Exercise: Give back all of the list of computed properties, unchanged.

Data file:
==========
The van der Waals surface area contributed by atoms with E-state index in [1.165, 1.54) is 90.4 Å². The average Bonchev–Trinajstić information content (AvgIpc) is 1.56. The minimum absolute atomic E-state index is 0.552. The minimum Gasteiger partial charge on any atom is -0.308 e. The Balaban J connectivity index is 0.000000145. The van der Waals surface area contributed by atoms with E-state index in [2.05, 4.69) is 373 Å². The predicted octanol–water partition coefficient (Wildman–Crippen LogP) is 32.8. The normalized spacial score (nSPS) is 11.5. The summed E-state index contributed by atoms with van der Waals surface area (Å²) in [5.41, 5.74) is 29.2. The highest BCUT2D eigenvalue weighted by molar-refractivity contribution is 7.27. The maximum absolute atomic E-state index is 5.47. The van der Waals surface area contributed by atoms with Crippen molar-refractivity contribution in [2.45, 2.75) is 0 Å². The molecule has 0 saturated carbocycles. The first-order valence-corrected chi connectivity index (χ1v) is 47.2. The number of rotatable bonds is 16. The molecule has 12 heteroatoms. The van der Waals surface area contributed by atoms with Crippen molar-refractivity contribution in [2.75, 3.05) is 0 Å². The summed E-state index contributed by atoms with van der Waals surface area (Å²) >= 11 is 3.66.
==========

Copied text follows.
The van der Waals surface area contributed by atoms with E-state index in [1.165, 1.54) is 90.4 Å². The average Bonchev–Trinajstić information content (AvgIpc) is 1.56. The minimum absolute atomic E-state index is 0.552. The minimum Gasteiger partial charge on any atom is -0.308 e. The Balaban J connectivity index is 0.000000145. The van der Waals surface area contributed by atoms with E-state index in [2.05, 4.69) is 373 Å². The predicted octanol–water partition coefficient (Wildman–Crippen LogP) is 32.8. The normalized spacial score (nSPS) is 11.5. The summed E-state index contributed by atoms with van der Waals surface area (Å²) in [5.41, 5.74) is 29.2. The highest BCUT2D eigenvalue weighted by molar-refractivity contribution is 7.27. The maximum absolute atomic E-state index is 5.47. The van der Waals surface area contributed by atoms with Crippen molar-refractivity contribution in [2.45, 2.75) is 0 Å². The molecule has 0 saturated carbocycles. The first-order valence-corrected chi connectivity index (χ1v) is 47.2. The number of rotatable bonds is 16. The molecule has 12 heteroatoms. The van der Waals surface area contributed by atoms with Crippen molar-refractivity contribution in [2.75, 3.05) is 0 Å². The summed E-state index contributed by atoms with van der Waals surface area (Å²) >= 11 is 3.66.